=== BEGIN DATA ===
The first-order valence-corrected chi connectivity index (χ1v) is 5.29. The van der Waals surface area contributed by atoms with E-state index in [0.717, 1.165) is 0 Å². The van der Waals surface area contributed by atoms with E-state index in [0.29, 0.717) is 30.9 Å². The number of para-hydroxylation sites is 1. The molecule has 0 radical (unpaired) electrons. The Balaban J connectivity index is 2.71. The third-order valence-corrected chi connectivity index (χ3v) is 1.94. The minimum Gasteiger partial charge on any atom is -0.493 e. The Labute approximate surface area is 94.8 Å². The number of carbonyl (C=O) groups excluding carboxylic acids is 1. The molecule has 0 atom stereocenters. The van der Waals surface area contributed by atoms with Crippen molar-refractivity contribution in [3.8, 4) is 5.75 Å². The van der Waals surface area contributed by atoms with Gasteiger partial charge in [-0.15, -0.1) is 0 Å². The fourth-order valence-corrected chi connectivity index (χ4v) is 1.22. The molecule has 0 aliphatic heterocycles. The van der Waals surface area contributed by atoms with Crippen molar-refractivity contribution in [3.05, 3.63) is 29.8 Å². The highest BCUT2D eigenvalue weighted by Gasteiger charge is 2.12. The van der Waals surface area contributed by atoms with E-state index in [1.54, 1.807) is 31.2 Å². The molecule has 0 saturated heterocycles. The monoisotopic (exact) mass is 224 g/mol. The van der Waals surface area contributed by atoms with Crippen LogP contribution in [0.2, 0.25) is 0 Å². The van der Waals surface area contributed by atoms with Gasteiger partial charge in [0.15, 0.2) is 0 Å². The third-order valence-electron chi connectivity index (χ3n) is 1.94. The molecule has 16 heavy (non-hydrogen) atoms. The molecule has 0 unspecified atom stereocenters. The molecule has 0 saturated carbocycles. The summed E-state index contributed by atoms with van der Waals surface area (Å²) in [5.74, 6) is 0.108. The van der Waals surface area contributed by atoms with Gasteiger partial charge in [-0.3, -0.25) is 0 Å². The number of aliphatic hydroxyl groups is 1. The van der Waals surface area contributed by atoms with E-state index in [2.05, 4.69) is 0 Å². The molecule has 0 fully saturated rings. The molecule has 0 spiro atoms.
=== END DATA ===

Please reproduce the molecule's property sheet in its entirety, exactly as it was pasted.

The first-order valence-corrected chi connectivity index (χ1v) is 5.29. The van der Waals surface area contributed by atoms with E-state index in [0.717, 1.165) is 0 Å². The van der Waals surface area contributed by atoms with E-state index in [0.29, 0.717) is 30.9 Å². The number of para-hydroxylation sites is 1. The molecule has 0 radical (unpaired) electrons. The Balaban J connectivity index is 2.71. The third-order valence-corrected chi connectivity index (χ3v) is 1.94. The minimum Gasteiger partial charge on any atom is -0.493 e. The Labute approximate surface area is 94.8 Å². The number of carbonyl (C=O) groups excluding carboxylic acids is 1. The molecule has 0 atom stereocenters. The van der Waals surface area contributed by atoms with Crippen molar-refractivity contribution in [3.8, 4) is 5.75 Å². The van der Waals surface area contributed by atoms with Gasteiger partial charge in [-0.15, -0.1) is 0 Å². The fourth-order valence-corrected chi connectivity index (χ4v) is 1.22. The molecule has 0 aliphatic heterocycles. The van der Waals surface area contributed by atoms with Crippen molar-refractivity contribution in [3.05, 3.63) is 29.8 Å². The highest BCUT2D eigenvalue weighted by Gasteiger charge is 2.12. The van der Waals surface area contributed by atoms with E-state index in [1.54, 1.807) is 31.2 Å². The molecule has 0 saturated heterocycles. The monoisotopic (exact) mass is 224 g/mol. The van der Waals surface area contributed by atoms with Crippen LogP contribution in [0.2, 0.25) is 0 Å². The van der Waals surface area contributed by atoms with Gasteiger partial charge in [0.15, 0.2) is 0 Å². The third-order valence-electron chi connectivity index (χ3n) is 1.94. The molecule has 16 heavy (non-hydrogen) atoms. The molecule has 0 unspecified atom stereocenters. The molecule has 0 saturated carbocycles. The summed E-state index contributed by atoms with van der Waals surface area (Å²) in [5.74, 6) is 0.108. The van der Waals surface area contributed by atoms with Gasteiger partial charge in [-0.3, -0.25) is 0 Å². The number of aliphatic hydroxyl groups is 1. The van der Waals surface area contributed by atoms with E-state index in [2.05, 4.69) is 0 Å². The molecule has 0 fully saturated rings. The molecule has 0 spiro atoms.